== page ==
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New coach brings new attitude


Arizona Daily Wildcat

Photo courtesy of Iowa State University New UA women's soccer coach Cathy Kline looks on at an Iowa State University practice last year. Kline has already made an impact on the women's team by instituting a rigorous training program.

By Chris Martin
Arizona Daily Wildcat,
February 15, 2000
Talk about this story

When was the last time you were running at six in the morning?

If you happen to be a member of the UA women's soccer team, the answer would be today.

With the arrival of Cathy Klein as the new head coach of the Wildcats soccer program, the UA players have learned the advantages of going to bed early.

"We are in 6 a.m. conditioning sessions; we've completely revamped their weight training regiments and they have responded appropriately," Klein said. "What we've really tried to do is replicate what we know as a successful system and that is based on work ethic and teaching."

Arizona must have 14 early morning practices that go according to Klein's standards - hard work, perfect attendance, meet team goals - before they can begin having afternoon practices.

In three weeks of the morning sessions, the Wildcats have only completed 10 conditioning sessions up to Klein's standards.

"She is a real stickler for details," junior forward Chrissy Sanford said. "She is hard, but she is trying to be fair."

The Wildcats' idea of work ethic is being totally reshaped by Klein as she has raised the standards in almost every area of the program, from weight training, athletic performance, academic standing and self-imposed responsibility.

"Everyday I feel like I am going to die, but it is worth it," junior defender Ann Giallonardo said. "She is definitely pushing us harder than we have ever been pushed before."

Since her arrival in Tucson, Klein has focused on building relationships with her players without trying to overwhelm them with her demanding personality.

"What I wanted to do is build relationships, find out where the kids were," Klein said. "I think that our players have self-imposed performance standards, and I think those bars need to be raised. I think they've got a lot more in them that they don't know anything about. We are talking academically, we are talking athletically and we are talking socially."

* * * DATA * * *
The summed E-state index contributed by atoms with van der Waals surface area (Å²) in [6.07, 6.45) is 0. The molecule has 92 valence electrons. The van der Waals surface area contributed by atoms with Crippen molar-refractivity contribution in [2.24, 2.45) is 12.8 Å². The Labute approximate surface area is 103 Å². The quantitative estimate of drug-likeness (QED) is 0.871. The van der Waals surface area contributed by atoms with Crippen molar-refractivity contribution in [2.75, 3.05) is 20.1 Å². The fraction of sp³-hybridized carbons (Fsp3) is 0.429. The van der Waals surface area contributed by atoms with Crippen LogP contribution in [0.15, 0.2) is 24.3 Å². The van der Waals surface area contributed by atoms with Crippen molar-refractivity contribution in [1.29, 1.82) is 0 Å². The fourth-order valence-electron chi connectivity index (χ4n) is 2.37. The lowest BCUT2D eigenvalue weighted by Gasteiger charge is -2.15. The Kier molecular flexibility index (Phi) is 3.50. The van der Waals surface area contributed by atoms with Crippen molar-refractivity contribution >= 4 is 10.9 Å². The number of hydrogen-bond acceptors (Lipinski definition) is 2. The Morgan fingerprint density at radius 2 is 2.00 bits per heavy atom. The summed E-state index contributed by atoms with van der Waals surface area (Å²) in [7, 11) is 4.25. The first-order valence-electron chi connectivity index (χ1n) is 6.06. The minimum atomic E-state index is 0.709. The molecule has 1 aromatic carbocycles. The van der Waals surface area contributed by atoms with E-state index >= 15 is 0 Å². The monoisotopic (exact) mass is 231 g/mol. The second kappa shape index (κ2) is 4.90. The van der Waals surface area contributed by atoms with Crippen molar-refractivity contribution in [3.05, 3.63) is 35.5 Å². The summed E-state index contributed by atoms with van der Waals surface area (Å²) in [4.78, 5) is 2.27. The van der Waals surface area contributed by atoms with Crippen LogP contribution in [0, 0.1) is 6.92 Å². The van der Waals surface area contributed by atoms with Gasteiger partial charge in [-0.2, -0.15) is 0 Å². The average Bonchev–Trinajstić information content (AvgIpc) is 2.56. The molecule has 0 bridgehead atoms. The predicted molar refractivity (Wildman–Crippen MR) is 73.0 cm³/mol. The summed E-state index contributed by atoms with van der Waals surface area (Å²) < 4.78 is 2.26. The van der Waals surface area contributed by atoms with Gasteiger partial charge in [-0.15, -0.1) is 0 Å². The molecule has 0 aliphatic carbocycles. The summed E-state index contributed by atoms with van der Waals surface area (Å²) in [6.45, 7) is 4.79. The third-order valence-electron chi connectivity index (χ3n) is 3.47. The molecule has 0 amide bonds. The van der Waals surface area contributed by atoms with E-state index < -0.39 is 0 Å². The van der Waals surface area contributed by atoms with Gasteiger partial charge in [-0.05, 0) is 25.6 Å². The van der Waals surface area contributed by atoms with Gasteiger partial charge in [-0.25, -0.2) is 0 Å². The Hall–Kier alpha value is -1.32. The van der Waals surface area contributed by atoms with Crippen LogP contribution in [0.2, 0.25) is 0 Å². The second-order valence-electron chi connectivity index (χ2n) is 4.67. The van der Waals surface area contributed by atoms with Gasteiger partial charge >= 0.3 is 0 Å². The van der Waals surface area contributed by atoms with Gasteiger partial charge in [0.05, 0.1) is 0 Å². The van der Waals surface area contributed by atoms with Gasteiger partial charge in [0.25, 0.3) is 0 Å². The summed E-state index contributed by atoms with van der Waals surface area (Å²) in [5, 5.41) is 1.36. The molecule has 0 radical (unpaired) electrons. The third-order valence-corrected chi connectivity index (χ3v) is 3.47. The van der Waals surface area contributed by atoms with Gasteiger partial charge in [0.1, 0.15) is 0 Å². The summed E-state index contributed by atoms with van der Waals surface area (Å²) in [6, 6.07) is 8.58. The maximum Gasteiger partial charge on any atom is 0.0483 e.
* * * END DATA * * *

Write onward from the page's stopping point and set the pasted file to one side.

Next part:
Along with building new relationships with her players, Klein has had to bring together a team that was divided at the end of the season.

The players were at odds over former head coach Lisa Fraser and her standing with the team.

A group of players put together a petition asking for Fraser's resignation, but Fraser had decided to resign before she gained knowledge of the petition.

"I am not concerned with what has gone on in the past, let's move forward," Klein said. "We are making changes everyday to the program and its overall structure, and chemistry is just one of those things we are going to address."

Along with restructuring the program, Klein has assembled a coaching staff of Melissa Estrada, her top assistant at Iowa State where she previously coached, and Andre Luciano, who was retained from the previous coaching staff.

Klein has forced the team to become more involved in the community working with the fans, the UA and the athletic department.

In one of the first events, the team will provide free soccer clinics to Tucson youths April 29 at Murphey Stadium.

"She is always telling us we should be a family," sophomore midfielder Marisa Padula said. "She is gonna be real good for this program, she has been working us hard."

Aside from building a family atmosphere, Klein will reshape the Wildcat attack.

Arizona will play in an aggressive offensive scheme which focuses on attacking the goal from all positions on the field.

"I think that are team will be relentless in our commitment to performance," Klein said. "My teams always work very hard, extraordinarily hard because of the self-imposed responsibility of the institution and that's part of what we have to believe and that's pride."

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